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April 6, 2012 > Helping elderly immigrants transition

Helping elderly immigrants transition

By Jessica Noel Flohr

"Respect your elders" is something that many of us were taught growing up. For Farida Sultany, respecting one's elders is a way of life. Sultany, a young woman of 25, is the program coordinator for the Afghan Elderly Association (AEA). She recently made her debut as a film director with her project "Komak" (The Help), a documentary on services offered by AEA.

Whole families have fled the war-torn country of Afghanistan to seek refuge in the United States. Of over 300,000 Afghan Americans living in the U.S., half reside in the Bay Area. For elderly immigrants it is an especially difficult challenge to adjust to life in their adopted land. Language and cultural barriers often prevent access to needed resources.

Najia Hamid arrived in the United States in 1990. As a translator for Afghan residents in Fremont, she saw the need for support services for elderly Afghan immigrants and founded AEA in 1995 with very limited resources. The organization began with 12 members and received its first notable donation from Kaiser Permanente in 2000; it has now grown to include over 600 members.

Large numbers of Afghan citizens began to flee their country when the Soviets invaded in late 1979, the beginning of a 10-year occupation that took at least one million lives. This was followed by years of civil war and the rise and fall of Taliban control. In 2001, yet another war began, this time with direct involvement.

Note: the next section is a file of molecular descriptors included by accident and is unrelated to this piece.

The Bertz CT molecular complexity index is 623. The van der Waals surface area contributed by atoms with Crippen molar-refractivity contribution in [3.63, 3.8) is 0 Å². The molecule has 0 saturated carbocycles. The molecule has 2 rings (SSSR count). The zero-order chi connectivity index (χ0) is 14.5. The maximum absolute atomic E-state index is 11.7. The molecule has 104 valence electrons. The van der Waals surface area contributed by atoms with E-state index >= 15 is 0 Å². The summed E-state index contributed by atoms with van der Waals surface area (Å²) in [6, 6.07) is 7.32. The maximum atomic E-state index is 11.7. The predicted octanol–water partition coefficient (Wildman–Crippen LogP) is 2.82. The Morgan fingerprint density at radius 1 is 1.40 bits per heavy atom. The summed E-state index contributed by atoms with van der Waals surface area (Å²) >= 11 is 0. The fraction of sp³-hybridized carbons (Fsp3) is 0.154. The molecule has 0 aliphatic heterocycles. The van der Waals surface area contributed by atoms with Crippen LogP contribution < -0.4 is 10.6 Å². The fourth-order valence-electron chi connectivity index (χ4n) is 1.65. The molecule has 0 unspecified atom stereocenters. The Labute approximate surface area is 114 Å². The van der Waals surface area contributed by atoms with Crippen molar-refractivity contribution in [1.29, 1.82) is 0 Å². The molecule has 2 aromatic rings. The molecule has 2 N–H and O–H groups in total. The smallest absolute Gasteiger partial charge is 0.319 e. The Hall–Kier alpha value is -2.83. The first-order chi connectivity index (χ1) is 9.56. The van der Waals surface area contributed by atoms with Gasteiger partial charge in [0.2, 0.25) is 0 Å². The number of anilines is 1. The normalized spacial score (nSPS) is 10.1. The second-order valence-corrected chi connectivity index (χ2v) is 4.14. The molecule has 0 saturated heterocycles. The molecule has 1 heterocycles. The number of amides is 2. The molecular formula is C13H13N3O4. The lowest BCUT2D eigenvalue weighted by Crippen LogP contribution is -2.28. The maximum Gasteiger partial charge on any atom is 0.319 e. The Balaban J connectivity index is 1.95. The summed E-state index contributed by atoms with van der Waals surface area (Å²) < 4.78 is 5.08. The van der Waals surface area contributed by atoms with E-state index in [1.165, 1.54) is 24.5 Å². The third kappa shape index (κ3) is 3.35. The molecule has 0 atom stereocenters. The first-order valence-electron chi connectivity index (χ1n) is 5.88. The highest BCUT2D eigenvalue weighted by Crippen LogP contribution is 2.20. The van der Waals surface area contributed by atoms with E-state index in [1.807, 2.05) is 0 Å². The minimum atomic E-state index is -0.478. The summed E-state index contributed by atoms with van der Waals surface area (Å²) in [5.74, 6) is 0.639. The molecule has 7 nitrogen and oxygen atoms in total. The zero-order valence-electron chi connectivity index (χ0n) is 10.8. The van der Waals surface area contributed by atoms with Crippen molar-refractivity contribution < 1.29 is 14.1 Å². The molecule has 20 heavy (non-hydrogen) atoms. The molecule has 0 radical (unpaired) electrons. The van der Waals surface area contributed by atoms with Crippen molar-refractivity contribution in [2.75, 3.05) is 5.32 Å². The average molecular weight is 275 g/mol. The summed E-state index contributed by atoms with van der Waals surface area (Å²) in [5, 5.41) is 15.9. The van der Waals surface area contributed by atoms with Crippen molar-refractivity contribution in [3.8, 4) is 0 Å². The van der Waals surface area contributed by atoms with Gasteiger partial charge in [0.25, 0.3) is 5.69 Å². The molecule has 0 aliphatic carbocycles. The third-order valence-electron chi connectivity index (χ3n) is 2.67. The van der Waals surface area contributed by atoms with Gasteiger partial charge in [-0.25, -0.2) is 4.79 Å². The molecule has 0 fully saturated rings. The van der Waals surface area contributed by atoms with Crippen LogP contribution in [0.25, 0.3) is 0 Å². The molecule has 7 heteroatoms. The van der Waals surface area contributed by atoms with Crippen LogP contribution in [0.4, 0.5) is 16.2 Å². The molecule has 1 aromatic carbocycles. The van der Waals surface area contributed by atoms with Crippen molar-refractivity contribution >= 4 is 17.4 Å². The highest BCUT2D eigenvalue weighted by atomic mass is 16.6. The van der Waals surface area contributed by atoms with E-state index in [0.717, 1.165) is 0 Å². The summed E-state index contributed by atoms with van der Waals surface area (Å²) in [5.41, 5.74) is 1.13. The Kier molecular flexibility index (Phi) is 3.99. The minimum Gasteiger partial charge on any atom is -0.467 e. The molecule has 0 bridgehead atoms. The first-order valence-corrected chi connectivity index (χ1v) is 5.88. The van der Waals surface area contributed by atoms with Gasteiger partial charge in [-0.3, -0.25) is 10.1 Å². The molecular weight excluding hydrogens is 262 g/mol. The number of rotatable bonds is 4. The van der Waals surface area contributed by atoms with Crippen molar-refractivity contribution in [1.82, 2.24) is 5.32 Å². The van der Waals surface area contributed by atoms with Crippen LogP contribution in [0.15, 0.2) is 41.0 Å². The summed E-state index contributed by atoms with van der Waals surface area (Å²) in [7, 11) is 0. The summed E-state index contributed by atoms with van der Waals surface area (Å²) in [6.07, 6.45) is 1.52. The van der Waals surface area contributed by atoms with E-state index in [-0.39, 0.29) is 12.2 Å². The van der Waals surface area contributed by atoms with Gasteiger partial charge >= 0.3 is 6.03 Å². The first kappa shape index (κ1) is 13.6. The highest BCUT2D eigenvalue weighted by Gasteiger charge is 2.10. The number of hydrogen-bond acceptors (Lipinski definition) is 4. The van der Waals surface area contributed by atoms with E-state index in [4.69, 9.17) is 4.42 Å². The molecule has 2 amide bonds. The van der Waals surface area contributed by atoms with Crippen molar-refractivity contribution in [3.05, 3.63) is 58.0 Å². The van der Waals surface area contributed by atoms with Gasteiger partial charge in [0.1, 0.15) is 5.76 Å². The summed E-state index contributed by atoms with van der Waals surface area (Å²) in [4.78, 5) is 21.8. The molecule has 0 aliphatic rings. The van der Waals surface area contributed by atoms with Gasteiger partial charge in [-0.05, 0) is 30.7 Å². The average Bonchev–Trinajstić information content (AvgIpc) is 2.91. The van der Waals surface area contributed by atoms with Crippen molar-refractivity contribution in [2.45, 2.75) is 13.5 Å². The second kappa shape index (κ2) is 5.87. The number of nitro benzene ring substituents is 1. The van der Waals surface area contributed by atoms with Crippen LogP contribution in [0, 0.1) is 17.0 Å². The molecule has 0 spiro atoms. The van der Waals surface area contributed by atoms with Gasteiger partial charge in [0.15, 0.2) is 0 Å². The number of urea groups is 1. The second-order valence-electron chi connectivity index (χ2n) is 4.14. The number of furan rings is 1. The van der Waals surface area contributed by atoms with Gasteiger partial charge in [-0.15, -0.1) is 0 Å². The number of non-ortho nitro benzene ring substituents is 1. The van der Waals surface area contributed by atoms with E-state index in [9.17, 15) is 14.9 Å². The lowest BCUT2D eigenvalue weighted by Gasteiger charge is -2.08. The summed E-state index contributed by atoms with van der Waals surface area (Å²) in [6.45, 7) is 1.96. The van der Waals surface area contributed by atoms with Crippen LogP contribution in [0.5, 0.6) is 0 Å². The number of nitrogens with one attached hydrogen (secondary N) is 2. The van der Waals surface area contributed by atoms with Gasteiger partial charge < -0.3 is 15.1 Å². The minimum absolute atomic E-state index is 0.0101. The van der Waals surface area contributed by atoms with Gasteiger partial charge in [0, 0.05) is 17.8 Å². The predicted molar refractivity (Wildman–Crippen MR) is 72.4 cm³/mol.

Elderly Afghan immigrants often show signs of post-traumatic stress disorder (PTSD), requiring extra care and assistance when transitioning to a new and quite different environment. While elders in Afghanistan are treated with great respect as an integral part of their family, a fast-paced, youth-oriented lifestyle in the United States can result in confusion and isolation.

To assist elderly Afghan immigrants, AEA has developed services including healthcare, naturalization assistance and housing. "Komak," directed by Farida Sultany, premiered to a full house on the Persian New Year, March 21 at the Centerville Community Center. The director played a starring role, introducing AEA and its services and sharing personal stories from AEA members.

One of the most significant services offered by the AEA is the health program which started in 2006. The Healthy Aging Program includes exercise, information on nutrition and healthy eating, health education and a chance to socialize with other seniors. Health Promoter is focused on homebound elders. One woman in the film expressed the positive effect of home visits saying, "I am happy all day." This is the ultimate goal of AEA... to let these men and women know that they are not alone.

To learn more about this organization, visit:

Photo Caption: "Komac" director and AEA Program Coordinator Farida Sultany with Ms. Hajera Noori in the Healthy Aging Program.

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